The groundswell of radio frequency identification devices (RFID) in health care may be clouded by the stomping of Wal-Mart, but the biotechnology and pharmaceutical industries are quietly becoming one of the top innovators and users of RFID, and they’ll likely outpace other market segments in the very near future. Stripped of its media hype, RFID is essentially a tracking device. One might wonder what the big deal is. With the never-ending effort of improving patient safety and cutting costs, health care is certainly well-aware of the need to track its every activity. In an industry mandated by federal, state, county and local regulations, tracking is nothing new.

And yet, RFID offers a powerful benefit over other tracking technologies such as bar coding or manual processes. RFID can automatically trace any medical device, pharmaceutical or patient over a given period of time.

Because RFID tags have reading and writing capability, as well as sensors, an RFID-equipped medicine or surgical instrument can indicate in real-time whether the item has been introduced to contaminants, when and where it has moved over time, and environmental conditions, such as temperature and humidity. As such, RFID enables what is called the four-dimensional supply chain.

Thomas Erbach, Lisa Fan and Shari Kraber’s default image

By: Thomas Erbach, Lisa Fan and Shari Kraber

Optimizing biological assay conditions is a demanding process that scientists face every day. The requirement is to develop high-quality, robust assays that work across a wide range of biological conditions. The demand is to do this within a short development time frame. To overcome these obstacles, automated systems are often required to accommodate large numbers of samples. Setting up a model that systematically studies key experimental parameters, each across a defined range, is a challenge. Traditionally, one-factor-at-a-time (OFAT) testing studies individual experimental conditions, but this approach is time-consuming and tedious. More important, measuring how the change of one single factor affects the assay leaves the experimenter blind to interactions that may exist between two or more experimental factors. The information lost in OFAT designs may significantly reduce assay quality and robustness.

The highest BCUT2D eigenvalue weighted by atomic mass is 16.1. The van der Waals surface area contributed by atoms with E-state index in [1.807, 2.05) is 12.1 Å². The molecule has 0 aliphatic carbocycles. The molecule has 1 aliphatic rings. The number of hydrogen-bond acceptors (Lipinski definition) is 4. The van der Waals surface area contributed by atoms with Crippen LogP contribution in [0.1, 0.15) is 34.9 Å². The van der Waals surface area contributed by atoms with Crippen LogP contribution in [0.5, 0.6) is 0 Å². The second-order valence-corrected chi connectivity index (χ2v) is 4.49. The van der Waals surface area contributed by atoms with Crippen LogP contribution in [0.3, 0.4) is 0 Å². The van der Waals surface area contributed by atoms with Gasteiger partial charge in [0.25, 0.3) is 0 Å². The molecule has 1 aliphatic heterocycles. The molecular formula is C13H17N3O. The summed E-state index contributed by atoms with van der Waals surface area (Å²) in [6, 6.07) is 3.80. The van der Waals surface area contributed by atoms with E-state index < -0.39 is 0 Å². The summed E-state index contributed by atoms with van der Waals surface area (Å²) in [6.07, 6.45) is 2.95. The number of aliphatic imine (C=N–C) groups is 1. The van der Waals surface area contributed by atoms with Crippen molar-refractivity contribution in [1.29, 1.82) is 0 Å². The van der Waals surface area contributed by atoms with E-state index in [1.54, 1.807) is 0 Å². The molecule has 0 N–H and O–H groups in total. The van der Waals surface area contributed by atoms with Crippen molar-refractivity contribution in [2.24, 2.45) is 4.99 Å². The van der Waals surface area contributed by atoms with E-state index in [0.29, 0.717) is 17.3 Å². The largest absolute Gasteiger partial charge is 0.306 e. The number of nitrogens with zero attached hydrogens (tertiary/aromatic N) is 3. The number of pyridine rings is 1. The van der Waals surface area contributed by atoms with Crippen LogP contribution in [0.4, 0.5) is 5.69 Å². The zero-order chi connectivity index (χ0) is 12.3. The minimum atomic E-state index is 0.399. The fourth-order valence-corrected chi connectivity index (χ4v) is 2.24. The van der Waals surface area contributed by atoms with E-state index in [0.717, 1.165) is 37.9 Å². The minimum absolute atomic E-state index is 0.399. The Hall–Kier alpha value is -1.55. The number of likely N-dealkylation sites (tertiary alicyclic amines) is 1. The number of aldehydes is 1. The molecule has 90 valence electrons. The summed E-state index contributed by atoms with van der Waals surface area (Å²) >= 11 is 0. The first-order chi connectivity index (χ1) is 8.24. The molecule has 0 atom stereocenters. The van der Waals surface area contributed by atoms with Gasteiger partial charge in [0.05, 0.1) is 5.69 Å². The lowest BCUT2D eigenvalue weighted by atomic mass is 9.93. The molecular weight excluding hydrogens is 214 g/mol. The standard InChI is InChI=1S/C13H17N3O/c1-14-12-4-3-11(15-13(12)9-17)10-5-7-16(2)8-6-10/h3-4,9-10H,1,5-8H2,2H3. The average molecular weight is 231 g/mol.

Laura Smith’s picture

By: Laura Smith

In hopes of cutting administrative costs and streamlining the amount of time it takes to get new drugs to consumers, eight global pharmaceutical manufacturers have formed a coalition, SAFE-BioPharma, to support the widespread adoption of the new global digital identity standard, Secure Access for Everyone (SAFE).As the biopharmaceutical industry has become more automated, it’s also become more collaborative. Inter-agency relations are more important than ever, but automation makes maintaining such relationships a challenge. This situation creates the need for a standardized communications approach to e-signatures that is both secure and legally enforceable.